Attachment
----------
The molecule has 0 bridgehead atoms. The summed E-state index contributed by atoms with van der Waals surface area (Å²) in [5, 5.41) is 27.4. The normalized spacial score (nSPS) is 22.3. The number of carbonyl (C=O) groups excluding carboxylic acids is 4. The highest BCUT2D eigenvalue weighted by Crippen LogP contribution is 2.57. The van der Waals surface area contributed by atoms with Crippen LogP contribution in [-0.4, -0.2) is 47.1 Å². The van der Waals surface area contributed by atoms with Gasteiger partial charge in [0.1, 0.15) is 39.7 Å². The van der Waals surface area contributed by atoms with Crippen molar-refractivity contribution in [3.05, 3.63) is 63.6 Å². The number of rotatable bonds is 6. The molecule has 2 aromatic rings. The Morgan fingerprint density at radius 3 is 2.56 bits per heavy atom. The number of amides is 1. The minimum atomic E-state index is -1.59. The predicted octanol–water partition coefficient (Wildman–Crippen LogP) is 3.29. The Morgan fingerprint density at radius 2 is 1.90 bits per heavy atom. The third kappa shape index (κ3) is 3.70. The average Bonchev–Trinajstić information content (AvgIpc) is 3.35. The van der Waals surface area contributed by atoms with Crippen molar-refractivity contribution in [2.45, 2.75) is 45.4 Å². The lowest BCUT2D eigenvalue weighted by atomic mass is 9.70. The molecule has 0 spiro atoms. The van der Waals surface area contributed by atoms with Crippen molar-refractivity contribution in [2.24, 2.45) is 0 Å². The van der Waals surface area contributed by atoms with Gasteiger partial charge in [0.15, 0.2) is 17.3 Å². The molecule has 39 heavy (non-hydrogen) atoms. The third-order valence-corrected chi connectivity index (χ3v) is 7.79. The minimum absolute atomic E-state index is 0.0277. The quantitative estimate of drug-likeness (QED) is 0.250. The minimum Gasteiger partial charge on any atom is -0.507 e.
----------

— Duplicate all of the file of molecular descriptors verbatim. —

The molecule has 0 bridgehead atoms. The summed E-state index contributed by atoms with van der Waals surface area (Å²) in [5, 5.41) is 27.4. The normalized spacial score (nSPS) is 22.3. The number of carbonyl (C=O) groups excluding carboxylic acids is 4. The highest BCUT2D eigenvalue weighted by Crippen LogP contribution is 2.57. The van der Waals surface area contributed by atoms with Crippen LogP contribution in [-0.4, -0.2) is 47.1 Å². The van der Waals surface area contributed by atoms with Gasteiger partial charge in [0.1, 0.15) is 39.7 Å². The van der Waals surface area contributed by atoms with Crippen molar-refractivity contribution in [3.05, 3.63) is 63.6 Å². The number of rotatable bonds is 6. The molecule has 2 aromatic rings. The Morgan fingerprint density at radius 3 is 2.56 bits per heavy atom. The number of amides is 1. The minimum atomic E-state index is -1.59. The predicted octanol–water partition coefficient (Wildman–Crippen LogP) is 3.29. The Morgan fingerprint density at radius 2 is 1.90 bits per heavy atom. The third kappa shape index (κ3) is 3.70. The average Bonchev–Trinajstić information content (AvgIpc) is 3.35. The van der Waals surface area contributed by atoms with Crippen molar-refractivity contribution in [2.45, 2.75) is 45.4 Å². The lowest BCUT2D eigenvalue weighted by atomic mass is 9.70. The molecule has 0 spiro atoms. The van der Waals surface area contributed by atoms with Crippen molar-refractivity contribution in [2.24, 2.45) is 0 Å². The van der Waals surface area contributed by atoms with Gasteiger partial charge in [0.15, 0.2) is 17.3 Å². The molecule has 39 heavy (non-hydrogen) atoms. The third-order valence-corrected chi connectivity index (χ3v) is 7.79. The minimum absolute atomic E-state index is 0.0277. The quantitative estimate of drug-likeness (QED) is 0.250. The minimum Gasteiger partial charge on any atom is -0.507 e.